Stephan rearranged some electric fence switching this morning so we can have the bottom wires of the fence around our house turned off at the same time as those of the lane and the rest of the House Paddock. There was also a significant area around the bottom of the flats which hadn't been included in the bottom-wires-off system and now is.
When the calves are very new, my life is made easier when the calves aren't subject to shocks when they blunder into or through the fences.
That's Ivy in the background, obviously hoping someone's going to give her some feed-nuts.
A few weeks ago I enquired at one of the farm supplies stores about trough dispensing systems for Magnesium. I had thought I'd get a couple of dispensers for each of the flats paddocks I intend to use for calving (there are two troughs in most of them) and move them around as required. But when I discovered that each dispenser would cost me the thick end of $200, I decided I'd rethink that plan.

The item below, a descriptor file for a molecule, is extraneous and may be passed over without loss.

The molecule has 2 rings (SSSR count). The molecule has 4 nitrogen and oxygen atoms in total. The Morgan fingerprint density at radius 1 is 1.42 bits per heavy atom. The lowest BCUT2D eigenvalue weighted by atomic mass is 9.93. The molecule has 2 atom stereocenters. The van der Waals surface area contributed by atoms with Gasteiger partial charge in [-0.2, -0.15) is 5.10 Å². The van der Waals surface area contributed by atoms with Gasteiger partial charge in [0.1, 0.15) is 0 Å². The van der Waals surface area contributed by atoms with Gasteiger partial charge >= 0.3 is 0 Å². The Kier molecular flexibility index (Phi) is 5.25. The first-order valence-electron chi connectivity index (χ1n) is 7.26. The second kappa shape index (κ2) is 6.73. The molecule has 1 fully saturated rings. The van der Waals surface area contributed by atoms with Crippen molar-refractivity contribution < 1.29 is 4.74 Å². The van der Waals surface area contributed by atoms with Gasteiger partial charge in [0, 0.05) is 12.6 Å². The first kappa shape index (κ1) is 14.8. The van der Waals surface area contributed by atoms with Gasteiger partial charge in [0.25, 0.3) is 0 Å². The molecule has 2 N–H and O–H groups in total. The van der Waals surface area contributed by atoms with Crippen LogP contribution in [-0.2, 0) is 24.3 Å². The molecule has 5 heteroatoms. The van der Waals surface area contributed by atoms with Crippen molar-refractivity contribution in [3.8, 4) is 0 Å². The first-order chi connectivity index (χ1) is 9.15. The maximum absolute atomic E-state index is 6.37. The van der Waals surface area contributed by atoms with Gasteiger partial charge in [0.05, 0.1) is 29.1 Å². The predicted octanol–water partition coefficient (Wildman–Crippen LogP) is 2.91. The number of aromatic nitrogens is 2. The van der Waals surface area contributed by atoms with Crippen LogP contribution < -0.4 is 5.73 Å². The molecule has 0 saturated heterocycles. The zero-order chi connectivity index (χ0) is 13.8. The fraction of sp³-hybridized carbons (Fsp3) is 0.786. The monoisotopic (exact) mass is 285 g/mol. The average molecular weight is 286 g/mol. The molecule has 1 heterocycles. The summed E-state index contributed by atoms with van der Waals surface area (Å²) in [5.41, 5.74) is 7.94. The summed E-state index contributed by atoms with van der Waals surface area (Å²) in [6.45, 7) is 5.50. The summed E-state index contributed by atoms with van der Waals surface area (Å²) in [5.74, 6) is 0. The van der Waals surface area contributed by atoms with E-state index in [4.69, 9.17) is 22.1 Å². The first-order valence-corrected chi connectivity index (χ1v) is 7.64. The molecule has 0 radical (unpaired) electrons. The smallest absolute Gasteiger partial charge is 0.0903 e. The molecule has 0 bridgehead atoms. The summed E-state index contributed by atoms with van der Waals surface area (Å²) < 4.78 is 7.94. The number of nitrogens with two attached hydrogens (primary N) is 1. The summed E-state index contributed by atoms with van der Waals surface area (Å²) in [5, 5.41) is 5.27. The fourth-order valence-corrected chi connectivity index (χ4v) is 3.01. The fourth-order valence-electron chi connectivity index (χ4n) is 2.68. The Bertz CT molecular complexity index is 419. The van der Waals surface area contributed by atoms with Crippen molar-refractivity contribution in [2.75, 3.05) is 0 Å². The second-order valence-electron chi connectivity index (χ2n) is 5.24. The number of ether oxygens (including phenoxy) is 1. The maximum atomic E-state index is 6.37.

Topmilk having closed, we've been able to acquire a number of blue bins, which make wonderful cow-feed dispensers. There are as many bins as cows in each paddock and I am mixing enough Magnesium Oxide powder as is necessary for that number of cows into molasses, then taking it out to them daily. It's probably as reliable a system as putting the Magnesium in the water supply, in that most of the cows learn to like molasses very quickly and will eagerly lick up their portion.
It may cost slightly more in the long term, but has the advantage of giving the cows a bit of a sugar hit with the molasses, which, this wet cold spring in particular, is probably a good thing. Feeding them is also a very good method of quietening jumpy cattle (not that there are too many of them left in the herd); two-year-old 517, whose picture is at the bottom of this page, has been running away from me up on the hill for the last few weeks but with daily molasses and Magnesium has settled down markedly.